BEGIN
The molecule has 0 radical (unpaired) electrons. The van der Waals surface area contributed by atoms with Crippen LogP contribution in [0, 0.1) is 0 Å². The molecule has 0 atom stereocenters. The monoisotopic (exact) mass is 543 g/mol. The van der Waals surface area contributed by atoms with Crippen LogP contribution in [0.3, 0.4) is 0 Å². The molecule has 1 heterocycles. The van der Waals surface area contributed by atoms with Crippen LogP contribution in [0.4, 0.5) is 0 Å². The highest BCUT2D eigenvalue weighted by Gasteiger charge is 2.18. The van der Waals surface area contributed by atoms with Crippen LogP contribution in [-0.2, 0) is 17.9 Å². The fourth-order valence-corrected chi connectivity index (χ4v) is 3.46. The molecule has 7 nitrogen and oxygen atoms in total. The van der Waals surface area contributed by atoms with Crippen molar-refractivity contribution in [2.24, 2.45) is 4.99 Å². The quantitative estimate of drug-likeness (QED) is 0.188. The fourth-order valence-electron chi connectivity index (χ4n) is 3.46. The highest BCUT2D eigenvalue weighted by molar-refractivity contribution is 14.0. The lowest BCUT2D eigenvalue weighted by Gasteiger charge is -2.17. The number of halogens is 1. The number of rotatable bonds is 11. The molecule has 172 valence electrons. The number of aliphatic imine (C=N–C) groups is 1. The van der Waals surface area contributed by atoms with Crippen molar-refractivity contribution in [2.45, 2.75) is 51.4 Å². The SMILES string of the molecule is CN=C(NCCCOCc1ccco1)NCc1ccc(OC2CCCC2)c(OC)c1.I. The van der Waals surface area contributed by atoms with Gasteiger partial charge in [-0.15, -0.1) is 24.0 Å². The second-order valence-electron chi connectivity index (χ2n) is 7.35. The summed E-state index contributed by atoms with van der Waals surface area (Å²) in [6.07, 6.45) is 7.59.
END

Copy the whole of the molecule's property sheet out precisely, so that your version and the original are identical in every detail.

The molecule has 0 radical (unpaired) electrons. The van der Waals surface area contributed by atoms with Crippen LogP contribution in [0, 0.1) is 0 Å². The molecule has 0 atom stereocenters. The monoisotopic (exact) mass is 543 g/mol. The van der Waals surface area contributed by atoms with Crippen LogP contribution in [0.3, 0.4) is 0 Å². The molecule has 1 heterocycles. The van der Waals surface area contributed by atoms with Crippen LogP contribution in [0.4, 0.5) is 0 Å². The highest BCUT2D eigenvalue weighted by Gasteiger charge is 2.18. The van der Waals surface area contributed by atoms with Crippen LogP contribution in [-0.2, 0) is 17.9 Å². The fourth-order valence-corrected chi connectivity index (χ4v) is 3.46. The molecule has 7 nitrogen and oxygen atoms in total. The van der Waals surface area contributed by atoms with Crippen molar-refractivity contribution in [2.24, 2.45) is 4.99 Å². The quantitative estimate of drug-likeness (QED) is 0.188. The fourth-order valence-electron chi connectivity index (χ4n) is 3.46. The highest BCUT2D eigenvalue weighted by molar-refractivity contribution is 14.0. The lowest BCUT2D eigenvalue weighted by Gasteiger charge is -2.17. The number of halogens is 1. The number of rotatable bonds is 11. The molecule has 172 valence electrons. The number of aliphatic imine (C=N–C) groups is 1. The van der Waals surface area contributed by atoms with Crippen molar-refractivity contribution in [2.45, 2.75) is 51.4 Å². The SMILES string of the molecule is CN=C(NCCCOCc1ccco1)NCc1ccc(OC2CCCC2)c(OC)c1.I. The van der Waals surface area contributed by atoms with Gasteiger partial charge in [-0.15, -0.1) is 24.0 Å². The second-order valence-electron chi connectivity index (χ2n) is 7.35. The summed E-state index contributed by atoms with van der Waals surface area (Å²) in [6.07, 6.45) is 7.59.